15 March 2011

Secret eco-powers of Australia's doomed feral camels ripe for the picking

We instantly think of kangaroos as being the main inhabitants of Australia’s rugged outback, but they actually rub elbows with feral herds of war, freight-carrying, riding and one/two-humped camels that presently number well beyond 1,000,000. How the Camelus dromedarius landed smack dab in the middle of bush is, not surprisingly, the work of humans who presumed quite correctly that they would make the gargantuan task of building a nation a lot easier to achieve.

Between 1840 and 1907, a metaphorical red carpet was rolled out for long-lived and quite hearty dromedaries imported from the Canary Islands as well as Pakistan and India. They were solely relied on for their ability to haul water pipes and pull supply-filled wagons and construction materials for dams, mining camps, the sheep industry, etc. with relative ease. However, once modern forms of transportation began to catch on, the creatures were rendered unnecessary and either killed or allowed to roam free in the open wilderness (where it was presumed that they would perish). Way to go, mankind. Always considerate.

Camels have been able to thrive in Australia because they’ve adapted quite successfully to the arid and often harsh climate, plus they can quite easily navigate rough terrain and they lack any known natural predators. Furthermore, they fancy munching on traditionally “undesirable” plant species that other creatures won’t touch. That’s certainly good for their rate of survival but bad for their reputation since they are now blamed for consuming well over 80% of the vegetation that grows in the Outback and endangering some types of greenery to the point of no return. Since the majority of plants in Australia require bushfire to propagate successfully, they aren’t given the opportunity to fulfill their “destiny” due to hungry camel foragers who will eat just about anything with a speck of green on it.

With a steadily growing population of 10% annually, the even-toed ungulates aren't exactly viewed in the most favorable light and the $12+ million in damage that they cause to Australian property hasn't exactly helped their case. The government regards them with such disdain -- referring to them as 'a plague' -- that they've actually taken the time to calculate their carbon footprint (0.97 tons of CO2 per camel per year) in an effort to justify thinning the ranks via the Draft National Feral Camel Action Plan. In other words, they feel that the only way to address such an 'invasive species' is to assemble a camel hit squad.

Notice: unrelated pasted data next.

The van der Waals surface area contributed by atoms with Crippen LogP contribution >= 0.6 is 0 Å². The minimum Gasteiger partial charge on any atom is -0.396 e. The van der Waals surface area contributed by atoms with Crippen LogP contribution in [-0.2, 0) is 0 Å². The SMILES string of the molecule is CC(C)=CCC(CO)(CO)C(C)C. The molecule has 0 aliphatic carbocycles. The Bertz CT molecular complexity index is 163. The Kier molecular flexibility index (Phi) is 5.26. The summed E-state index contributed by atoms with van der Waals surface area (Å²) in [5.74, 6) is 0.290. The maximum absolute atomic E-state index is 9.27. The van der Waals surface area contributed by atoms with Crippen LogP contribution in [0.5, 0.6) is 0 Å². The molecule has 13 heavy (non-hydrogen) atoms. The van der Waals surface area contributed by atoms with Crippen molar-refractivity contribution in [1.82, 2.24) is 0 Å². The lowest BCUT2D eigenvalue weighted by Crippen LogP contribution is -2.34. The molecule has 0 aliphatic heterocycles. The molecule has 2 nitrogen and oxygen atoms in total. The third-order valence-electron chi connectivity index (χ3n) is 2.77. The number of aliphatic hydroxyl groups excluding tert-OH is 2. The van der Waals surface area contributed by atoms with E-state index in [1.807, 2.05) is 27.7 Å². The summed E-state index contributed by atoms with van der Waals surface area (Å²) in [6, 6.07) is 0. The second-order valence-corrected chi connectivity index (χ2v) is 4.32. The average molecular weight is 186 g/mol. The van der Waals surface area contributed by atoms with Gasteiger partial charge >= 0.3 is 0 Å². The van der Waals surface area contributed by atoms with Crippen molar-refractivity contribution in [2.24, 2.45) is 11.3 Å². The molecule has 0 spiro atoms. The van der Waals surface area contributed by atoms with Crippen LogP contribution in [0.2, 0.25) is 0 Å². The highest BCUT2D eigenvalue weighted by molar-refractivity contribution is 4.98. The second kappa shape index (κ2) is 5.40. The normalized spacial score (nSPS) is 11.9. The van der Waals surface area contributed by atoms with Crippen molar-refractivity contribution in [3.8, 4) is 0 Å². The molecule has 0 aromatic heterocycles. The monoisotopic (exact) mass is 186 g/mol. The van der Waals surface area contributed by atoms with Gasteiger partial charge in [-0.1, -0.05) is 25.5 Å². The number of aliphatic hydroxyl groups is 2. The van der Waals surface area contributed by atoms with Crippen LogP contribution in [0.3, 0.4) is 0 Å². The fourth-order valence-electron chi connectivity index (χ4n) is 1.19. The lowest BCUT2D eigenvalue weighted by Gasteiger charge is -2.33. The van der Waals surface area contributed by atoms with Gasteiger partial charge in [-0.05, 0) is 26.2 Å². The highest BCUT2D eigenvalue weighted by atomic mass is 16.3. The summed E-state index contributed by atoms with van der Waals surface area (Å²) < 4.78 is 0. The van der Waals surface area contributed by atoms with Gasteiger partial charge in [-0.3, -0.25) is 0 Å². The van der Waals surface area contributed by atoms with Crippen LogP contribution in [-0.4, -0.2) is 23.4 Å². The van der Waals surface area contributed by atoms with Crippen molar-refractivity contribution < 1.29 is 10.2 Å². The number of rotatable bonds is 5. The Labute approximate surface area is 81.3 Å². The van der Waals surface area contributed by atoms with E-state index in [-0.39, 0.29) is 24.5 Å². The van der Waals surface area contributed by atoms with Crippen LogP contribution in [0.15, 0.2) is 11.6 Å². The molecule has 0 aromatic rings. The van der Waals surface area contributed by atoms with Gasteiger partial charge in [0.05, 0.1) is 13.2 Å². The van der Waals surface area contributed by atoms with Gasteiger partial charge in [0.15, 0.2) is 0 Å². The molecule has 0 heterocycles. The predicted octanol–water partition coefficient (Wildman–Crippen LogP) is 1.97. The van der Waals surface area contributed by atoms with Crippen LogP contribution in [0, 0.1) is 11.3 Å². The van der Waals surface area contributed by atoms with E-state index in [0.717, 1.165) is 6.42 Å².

This is nothing new. Aerial culls sanctioned by the government have been carried out before, but for some reason the resilient creatures just keep reproducing. In response, 2000 camels were snuffed out just last year in the Northern Territory, with another 60,000 targeted via "aerial culling, mustering and slaughtering" through June of 2011. All told, the complete culling of 350,000 camels is anticipated to take roughly 4 years, and despite what you might think, their bodies aren't even used in any practical manner but rather allowed to rot in the open country.

Saudi Arabia -- a country which fancies the creatures as much for their milk as for their racing prowess -- is waiting for the thumbs-up from the Australian government to import some of the ill-fated camels, but the issue of what to do with the tens of thousands of other animals that aren't nearly as lucky still remains. Some have suggested that in addition to utilizing their hides, tallow 'hump fat' can be processed into various types of cosmetic products and members of the Muslim community have even expressed an interest in consuming their meat. Of course, they might just have to compete with the 60,000 ravenous residents of a major crocodile farm that make a habit of gobbling up 40 tons of fleshy animal bits and pieces each week -- there's a bid to bring culled camel right to their plate, too.

The gentle giants have proven through their adaptation to the harsh conditions of the Outback that they are born survivors, which is why I believe that they can and should be better valued while they're alive and kicking. Why hasn't anyone recognized their potential as a natural, eco-friendly weed management solution (along the lines of what goats are currently being employed to do all over America and other global regions)?!?! Remember folks, camels love to graze -- on the yucky noxious stuff, no less! -- and Lord knows we've got all sorts of out-of-control weeds creeping into places that we deem unacceptable. We've also got a wicked addiction to pesticides, which are inarguably poisoning our eco-systems and bodies. Imagine kicking chemicals to the curb in favor of pimping out the naturally munchable powers of feral camels?! If it gives them a permanent stay of execution while also helping the planet, then hell-to-the-yeah, let's get the ball rolling :)

Elizah Leigh | @elizahleigh
Elizah Leigh's master's degree in education combined with her passion for the written word and deep-seated interest in environmental issues has proven to be the ideal trifecta for her present status as a green journalist. Currently commissioned to write a reference book on vegetarianism, Elizah hopes to inspire people through her words. Follow Elizah on Facebook.

Photo credit: cc: flickr.com/photos/phil_p